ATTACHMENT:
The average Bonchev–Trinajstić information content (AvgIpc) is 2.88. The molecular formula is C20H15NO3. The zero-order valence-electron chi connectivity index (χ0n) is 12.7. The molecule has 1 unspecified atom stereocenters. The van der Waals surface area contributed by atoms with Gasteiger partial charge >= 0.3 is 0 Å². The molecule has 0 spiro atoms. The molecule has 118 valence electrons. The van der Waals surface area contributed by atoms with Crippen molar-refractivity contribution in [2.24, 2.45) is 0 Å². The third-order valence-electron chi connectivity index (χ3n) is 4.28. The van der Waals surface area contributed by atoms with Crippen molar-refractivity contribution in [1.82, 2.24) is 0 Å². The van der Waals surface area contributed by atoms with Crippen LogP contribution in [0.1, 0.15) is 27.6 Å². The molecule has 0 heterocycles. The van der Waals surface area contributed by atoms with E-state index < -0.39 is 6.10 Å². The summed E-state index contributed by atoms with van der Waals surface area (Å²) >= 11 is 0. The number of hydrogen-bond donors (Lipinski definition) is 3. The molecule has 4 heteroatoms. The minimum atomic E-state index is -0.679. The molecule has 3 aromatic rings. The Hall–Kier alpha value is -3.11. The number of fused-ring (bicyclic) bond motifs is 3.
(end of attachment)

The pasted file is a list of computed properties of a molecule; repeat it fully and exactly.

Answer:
The average Bonchev–Trinajstić information content (AvgIpc) is 2.88. The molecular formula is C20H15NO3. The zero-order valence-electron chi connectivity index (χ0n) is 12.7. The molecule has 1 unspecified atom stereocenters. The van der Waals surface area contributed by atoms with Gasteiger partial charge >= 0.3 is 0 Å². The molecule has 0 spiro atoms. The molecule has 118 valence electrons. The van der Waals surface area contributed by atoms with Crippen molar-refractivity contribution in [2.24, 2.45) is 0 Å². The third-order valence-electron chi connectivity index (χ3n) is 4.28. The van der Waals surface area contributed by atoms with Crippen molar-refractivity contribution in [1.82, 2.24) is 0 Å². The van der Waals surface area contributed by atoms with Crippen LogP contribution in [0.1, 0.15) is 27.6 Å². The molecule has 0 heterocycles. The van der Waals surface area contributed by atoms with E-state index < -0.39 is 6.10 Å². The summed E-state index contributed by atoms with van der Waals surface area (Å²) >= 11 is 0. The number of hydrogen-bond donors (Lipinski definition) is 3. The molecule has 4 heteroatoms. The minimum atomic E-state index is -0.679. The molecule has 3 aromatic rings. The Hall–Kier alpha value is -3.11. The number of fused-ring (bicyclic) bond motifs is 3.